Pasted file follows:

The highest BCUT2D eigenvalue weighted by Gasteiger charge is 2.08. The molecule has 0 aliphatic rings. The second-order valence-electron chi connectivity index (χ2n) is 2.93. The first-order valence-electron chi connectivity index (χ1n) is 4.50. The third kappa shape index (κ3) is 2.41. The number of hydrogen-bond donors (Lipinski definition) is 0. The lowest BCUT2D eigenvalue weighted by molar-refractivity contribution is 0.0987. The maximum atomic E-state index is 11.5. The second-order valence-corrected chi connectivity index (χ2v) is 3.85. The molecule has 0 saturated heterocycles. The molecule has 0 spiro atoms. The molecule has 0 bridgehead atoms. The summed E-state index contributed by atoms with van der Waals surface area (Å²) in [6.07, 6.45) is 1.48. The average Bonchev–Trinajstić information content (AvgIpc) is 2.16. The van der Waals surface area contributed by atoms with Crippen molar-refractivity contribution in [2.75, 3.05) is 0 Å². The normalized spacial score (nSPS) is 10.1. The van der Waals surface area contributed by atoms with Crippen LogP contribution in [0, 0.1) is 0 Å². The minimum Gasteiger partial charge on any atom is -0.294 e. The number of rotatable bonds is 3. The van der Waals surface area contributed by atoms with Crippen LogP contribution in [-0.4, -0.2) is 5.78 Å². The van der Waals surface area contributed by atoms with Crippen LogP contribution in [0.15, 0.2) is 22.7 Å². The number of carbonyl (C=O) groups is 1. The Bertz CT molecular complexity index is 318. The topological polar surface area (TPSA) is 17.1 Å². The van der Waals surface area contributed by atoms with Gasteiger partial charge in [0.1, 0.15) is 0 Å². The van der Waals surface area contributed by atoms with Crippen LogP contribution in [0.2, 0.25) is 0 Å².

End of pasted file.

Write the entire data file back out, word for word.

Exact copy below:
The highest BCUT2D eigenvalue weighted by Gasteiger charge is 2.08. The molecule has 0 aliphatic rings. The second-order valence-electron chi connectivity index (χ2n) is 2.93. The first-order valence-electron chi connectivity index (χ1n) is 4.50. The third kappa shape index (κ3) is 2.41. The number of hydrogen-bond donors (Lipinski definition) is 0. The lowest BCUT2D eigenvalue weighted by molar-refractivity contribution is 0.0987. The maximum atomic E-state index is 11.5. The second-order valence-corrected chi connectivity index (χ2v) is 3.85. The molecule has 0 saturated heterocycles. The molecule has 0 spiro atoms. The molecule has 0 bridgehead atoms. The summed E-state index contributed by atoms with van der Waals surface area (Å²) in [6.07, 6.45) is 1.48. The average Bonchev–Trinajstić information content (AvgIpc) is 2.16. The van der Waals surface area contributed by atoms with Crippen molar-refractivity contribution in [2.75, 3.05) is 0 Å². The normalized spacial score (nSPS) is 10.1. The van der Waals surface area contributed by atoms with Crippen LogP contribution in [0, 0.1) is 0 Å². The minimum Gasteiger partial charge on any atom is -0.294 e. The number of rotatable bonds is 3. The van der Waals surface area contributed by atoms with Crippen LogP contribution in [-0.4, -0.2) is 5.78 Å². The van der Waals surface area contributed by atoms with Crippen LogP contribution in [0.15, 0.2) is 22.7 Å². The number of carbonyl (C=O) groups is 1. The Bertz CT molecular complexity index is 318. The topological polar surface area (TPSA) is 17.1 Å². The van der Waals surface area contributed by atoms with Gasteiger partial charge in [0.1, 0.15) is 0 Å². The van der Waals surface area contributed by atoms with Crippen LogP contribution in [0.2, 0.25) is 0 Å².